Cookie Clicker Analysis
Cookie Clicker is a game by Polygon and designed by Julien Thiennot. The objective of the game is to click the cookie to produce cookies while setting up systems to increase the number of cookies produced per second. Cookie Clicker is an idle type of game where direct attention is not needed throughout the playtime of the game therefore does not need player input the entire length of the game. Cookie Clicker is designed for low pressure management of a growing cookie company. Affordances include clicking on the cookie or buttons on the right side of the screen for upgrades or to purchase systems. Other feedback includes the sound the cookie makes when you click on it as well as the text generated letting you know how many cookies you made with that click. The top left corner constantly ticks up how many cookies you are generating and is a form of feedback for the systems you purchase and what you can purchase.
The player will start with a cookie image on the left side of the screen. The only signifier, while vague, is to click on the cookie. The player will earn one cookie per click and with the signifiers on the right, the player will be able to purchase the help of grandmas, farms, mines, factories, and more to generate more cookies per second. The long term as well as short term heuristics of the game is to generate more cookies. Other short term heuristics are to purchase systems to increase the number of cookies per second to help purchase more systems. Eventually you will be generating so many points that it becomes pointless to click the cookie yourself and could be an intentional design decision. This could be a message that when you build systems, you get people to bring you chocolate so that you can make money off the chocolate and use the money to build more systems and get more chocolate. Eventually, the effort you put into it by clicking the cookie becomes irrelevant as your systems that you built bring more chocolate at a faster rate. You then become the conglomerate and collect the labor of your systems without doing direct work, but rather purchase and sell your systems to be more efficient, therefore becoming a CEO. You then can see the feedback your cookies are having on the world through text on the top of the screen. They start good, but as time goes on, the world gets more and more cookies, the text talks about how well received your cookies are, but at a price. The grandmas, who helped you from the beginning, get more disgusted with you. The world’s resources start to go down and causes earthquakes and sinkholes. As your company succeeds, you start to make the world a worse place.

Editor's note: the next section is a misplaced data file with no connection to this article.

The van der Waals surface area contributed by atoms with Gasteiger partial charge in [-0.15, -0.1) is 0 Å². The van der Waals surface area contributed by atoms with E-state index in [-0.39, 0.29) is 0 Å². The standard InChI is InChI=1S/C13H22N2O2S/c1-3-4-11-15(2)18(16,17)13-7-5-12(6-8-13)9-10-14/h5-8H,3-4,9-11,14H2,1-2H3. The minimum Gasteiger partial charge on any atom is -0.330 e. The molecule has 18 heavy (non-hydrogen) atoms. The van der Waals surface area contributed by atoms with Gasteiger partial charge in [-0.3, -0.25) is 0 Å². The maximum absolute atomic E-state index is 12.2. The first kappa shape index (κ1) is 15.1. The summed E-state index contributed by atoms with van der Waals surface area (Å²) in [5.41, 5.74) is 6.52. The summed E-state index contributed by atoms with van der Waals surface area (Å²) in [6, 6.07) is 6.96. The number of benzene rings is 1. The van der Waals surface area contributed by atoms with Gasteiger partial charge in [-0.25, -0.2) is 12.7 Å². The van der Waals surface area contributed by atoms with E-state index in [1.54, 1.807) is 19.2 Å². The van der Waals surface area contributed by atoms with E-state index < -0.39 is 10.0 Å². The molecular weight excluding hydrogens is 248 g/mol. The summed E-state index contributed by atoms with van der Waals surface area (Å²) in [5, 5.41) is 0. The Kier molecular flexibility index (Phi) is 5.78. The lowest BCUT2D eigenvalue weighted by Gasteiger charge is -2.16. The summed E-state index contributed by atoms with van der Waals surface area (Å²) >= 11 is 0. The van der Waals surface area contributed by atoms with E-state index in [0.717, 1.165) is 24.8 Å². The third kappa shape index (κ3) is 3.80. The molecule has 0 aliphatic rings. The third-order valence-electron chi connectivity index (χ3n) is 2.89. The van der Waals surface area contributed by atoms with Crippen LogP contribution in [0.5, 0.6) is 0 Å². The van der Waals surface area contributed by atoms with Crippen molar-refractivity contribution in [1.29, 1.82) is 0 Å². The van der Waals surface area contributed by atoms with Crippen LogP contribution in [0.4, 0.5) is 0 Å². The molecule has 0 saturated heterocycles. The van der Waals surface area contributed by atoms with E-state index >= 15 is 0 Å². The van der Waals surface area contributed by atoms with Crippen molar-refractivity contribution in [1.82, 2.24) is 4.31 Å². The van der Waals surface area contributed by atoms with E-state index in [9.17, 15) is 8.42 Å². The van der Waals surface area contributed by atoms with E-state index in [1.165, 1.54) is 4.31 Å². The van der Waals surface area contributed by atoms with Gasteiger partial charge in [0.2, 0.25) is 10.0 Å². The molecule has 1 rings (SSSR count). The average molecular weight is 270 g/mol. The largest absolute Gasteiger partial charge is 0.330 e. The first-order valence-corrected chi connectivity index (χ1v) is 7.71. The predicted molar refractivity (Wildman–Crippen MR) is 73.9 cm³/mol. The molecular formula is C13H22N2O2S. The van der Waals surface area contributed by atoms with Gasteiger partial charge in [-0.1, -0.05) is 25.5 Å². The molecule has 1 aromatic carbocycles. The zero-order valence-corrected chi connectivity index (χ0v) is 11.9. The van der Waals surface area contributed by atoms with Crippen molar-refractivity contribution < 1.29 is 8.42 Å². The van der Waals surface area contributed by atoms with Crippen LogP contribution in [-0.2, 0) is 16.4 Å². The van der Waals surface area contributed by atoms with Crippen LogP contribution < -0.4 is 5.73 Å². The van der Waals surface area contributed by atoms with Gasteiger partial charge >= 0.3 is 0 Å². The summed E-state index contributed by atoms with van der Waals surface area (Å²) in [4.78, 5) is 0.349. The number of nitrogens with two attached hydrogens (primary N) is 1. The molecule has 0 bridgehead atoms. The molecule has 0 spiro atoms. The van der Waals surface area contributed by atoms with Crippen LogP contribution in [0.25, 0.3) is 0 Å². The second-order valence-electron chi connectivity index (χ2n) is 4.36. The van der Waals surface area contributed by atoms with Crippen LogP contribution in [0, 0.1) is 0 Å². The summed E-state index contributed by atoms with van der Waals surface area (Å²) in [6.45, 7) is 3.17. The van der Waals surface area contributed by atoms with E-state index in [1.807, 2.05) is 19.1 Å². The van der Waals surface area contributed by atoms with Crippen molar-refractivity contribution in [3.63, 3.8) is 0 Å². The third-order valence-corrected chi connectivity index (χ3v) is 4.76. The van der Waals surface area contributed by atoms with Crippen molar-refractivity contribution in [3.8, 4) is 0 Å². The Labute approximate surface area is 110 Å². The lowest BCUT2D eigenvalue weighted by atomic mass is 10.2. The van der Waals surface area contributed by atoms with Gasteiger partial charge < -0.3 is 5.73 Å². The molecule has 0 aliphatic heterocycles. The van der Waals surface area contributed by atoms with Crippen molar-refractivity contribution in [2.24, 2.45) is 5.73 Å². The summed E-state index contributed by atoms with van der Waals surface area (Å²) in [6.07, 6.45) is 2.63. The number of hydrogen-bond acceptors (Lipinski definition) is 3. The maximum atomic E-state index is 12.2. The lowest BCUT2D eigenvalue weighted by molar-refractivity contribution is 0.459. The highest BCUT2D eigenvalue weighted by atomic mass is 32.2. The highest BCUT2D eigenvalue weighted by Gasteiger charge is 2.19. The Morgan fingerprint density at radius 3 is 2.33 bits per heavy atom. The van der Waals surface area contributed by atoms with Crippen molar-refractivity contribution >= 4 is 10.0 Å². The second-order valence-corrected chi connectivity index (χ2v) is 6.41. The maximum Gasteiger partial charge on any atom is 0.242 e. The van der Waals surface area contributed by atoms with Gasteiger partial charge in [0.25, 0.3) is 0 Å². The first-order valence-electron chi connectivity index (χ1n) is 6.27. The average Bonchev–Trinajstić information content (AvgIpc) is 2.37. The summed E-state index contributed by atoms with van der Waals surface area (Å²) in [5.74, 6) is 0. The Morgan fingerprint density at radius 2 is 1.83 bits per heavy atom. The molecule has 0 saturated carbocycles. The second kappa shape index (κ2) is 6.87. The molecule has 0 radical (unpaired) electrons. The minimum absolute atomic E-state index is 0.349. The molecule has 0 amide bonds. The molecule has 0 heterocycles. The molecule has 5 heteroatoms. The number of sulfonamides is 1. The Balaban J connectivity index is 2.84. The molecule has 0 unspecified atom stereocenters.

First time players are introduced to the game similar to the means of Minecraft or No Man’s Sky, where the game does not have a tutorial and does not inform the player what to do, how to play, or how to win. When you enter the game, there is no tutorial and only few signifiers with few information that forces the player to learn how the game. After the player gets a hang of the systems, the player can understand that they want to make more cookies by buying systems. The intensity curve does not reach a high point at any time; this is because the game, in a way, plays itself. The game’s up moments are when you purchase a new system or upgrade watching your cookies made per second go up. Downs include all other aspects of the game, to the point that I found other things to do while waiting for my number to go up, which is not necessarily a bad thing. Some spikes occur when you purchase an expensive service or upgrade and see your cookies per second go up, but again, it is a low intensity game by design. The rewards from getting more systems or higher numbers are rewarding because we like high numbers; but the game shows how our success and rewarding gameplay comes at the expense of other people. Cookie Clicker is the type of game you run in the background and occasionally mess with, making it more like a low attention casual game. Similar to Papers Please or This War of Mine, Cookie Clicker does a great job of having simple gameplay linked to a strong subtext of the world around you and how your actions effect it.